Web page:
With a puppy, you have to make sure to allow time for naps and ample time for potty breaks because like babies, you can’t leave a puppy alone for very long. They require constant care!

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They also don’t have the physical ability or endurance to go very far, which can severely limit your time spent outside. So, without a lot of modifications, patience and a lot of work, a long day in the mountains isn’t possible with a puppy.

“Bringing a puppy into your active lifestyle can be challenging, and I don’t think a lot of people think about that specific component when looking to raise a puppy.” - Alex Borsuk Click To Tweet

What was Otto’s very first adventure in the outdoors? How did it go?

His very first adventure was a ski tour on Mt Hood. He was small enough at the time that he fit inside my jacket pocket. He sat inside my pocket throughout the entirety of the ski tour, occasionally waking up from his nap to stick his head out to see what was happening. It was probably pretty boring for him, but we had a blast showing him around our favorite place.

What is Otto’s favorite outdoor activity? What is his least favorite?

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Otto loves anything to do with snow. He loves playing in it and especially loves licking it. I’d have to say skiing is his favorite because for him, it’s the best of both worlds: it’s a chance to hike and play around in the snow, but also a chance to get in a good nap while sitting inside my pack during our ski descent.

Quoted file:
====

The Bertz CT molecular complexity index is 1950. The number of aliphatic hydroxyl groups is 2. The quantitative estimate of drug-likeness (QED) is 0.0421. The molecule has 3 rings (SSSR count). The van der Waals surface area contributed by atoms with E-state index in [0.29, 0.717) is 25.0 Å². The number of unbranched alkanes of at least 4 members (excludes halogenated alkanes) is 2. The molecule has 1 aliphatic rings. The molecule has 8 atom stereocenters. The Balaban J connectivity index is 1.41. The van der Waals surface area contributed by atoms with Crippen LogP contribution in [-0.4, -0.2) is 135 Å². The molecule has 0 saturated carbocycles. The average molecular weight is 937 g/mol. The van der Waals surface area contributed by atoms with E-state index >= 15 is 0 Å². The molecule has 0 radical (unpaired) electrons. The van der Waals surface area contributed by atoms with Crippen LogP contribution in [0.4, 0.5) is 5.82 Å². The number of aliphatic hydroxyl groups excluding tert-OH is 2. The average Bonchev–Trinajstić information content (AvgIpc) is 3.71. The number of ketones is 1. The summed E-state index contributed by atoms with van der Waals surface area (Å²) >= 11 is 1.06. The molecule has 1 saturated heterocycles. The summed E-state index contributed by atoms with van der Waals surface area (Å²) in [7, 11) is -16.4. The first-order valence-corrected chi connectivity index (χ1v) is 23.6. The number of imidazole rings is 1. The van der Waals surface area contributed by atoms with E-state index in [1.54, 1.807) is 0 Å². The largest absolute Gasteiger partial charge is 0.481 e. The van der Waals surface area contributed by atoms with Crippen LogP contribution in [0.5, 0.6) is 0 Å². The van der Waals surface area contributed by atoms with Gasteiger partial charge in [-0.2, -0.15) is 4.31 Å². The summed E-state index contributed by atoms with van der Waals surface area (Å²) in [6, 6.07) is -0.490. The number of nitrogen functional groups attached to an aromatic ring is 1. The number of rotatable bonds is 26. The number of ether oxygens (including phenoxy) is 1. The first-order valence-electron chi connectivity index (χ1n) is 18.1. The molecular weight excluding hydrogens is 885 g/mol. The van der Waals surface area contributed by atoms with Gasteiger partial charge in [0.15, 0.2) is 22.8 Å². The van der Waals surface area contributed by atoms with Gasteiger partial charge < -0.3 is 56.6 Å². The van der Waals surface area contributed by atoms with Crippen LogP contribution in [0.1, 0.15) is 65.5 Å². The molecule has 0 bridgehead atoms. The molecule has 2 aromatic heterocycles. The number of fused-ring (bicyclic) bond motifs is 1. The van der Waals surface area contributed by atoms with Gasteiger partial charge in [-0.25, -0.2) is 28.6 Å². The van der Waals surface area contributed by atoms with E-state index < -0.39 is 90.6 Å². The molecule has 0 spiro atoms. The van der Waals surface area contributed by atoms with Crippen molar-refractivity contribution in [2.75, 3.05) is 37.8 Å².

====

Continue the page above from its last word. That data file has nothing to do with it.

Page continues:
Otto’s least favorite activity has got to be going for walks in the city. He is afraid of loud trucks and construction noises (who can blame him!), which makes walking no fun.

“Puppies, especially Otto, are so silly and full of love, which reminds me to love and laugh a little harder every single day.”

As a nutritionist, you’re obviously very knowledgeable about the impact that diet has on energy for the many activities you love. Do you factor activity into Otto’s ‘adventure puppy’ diet as well? Or does he stick to a pretty typical puppy food diet?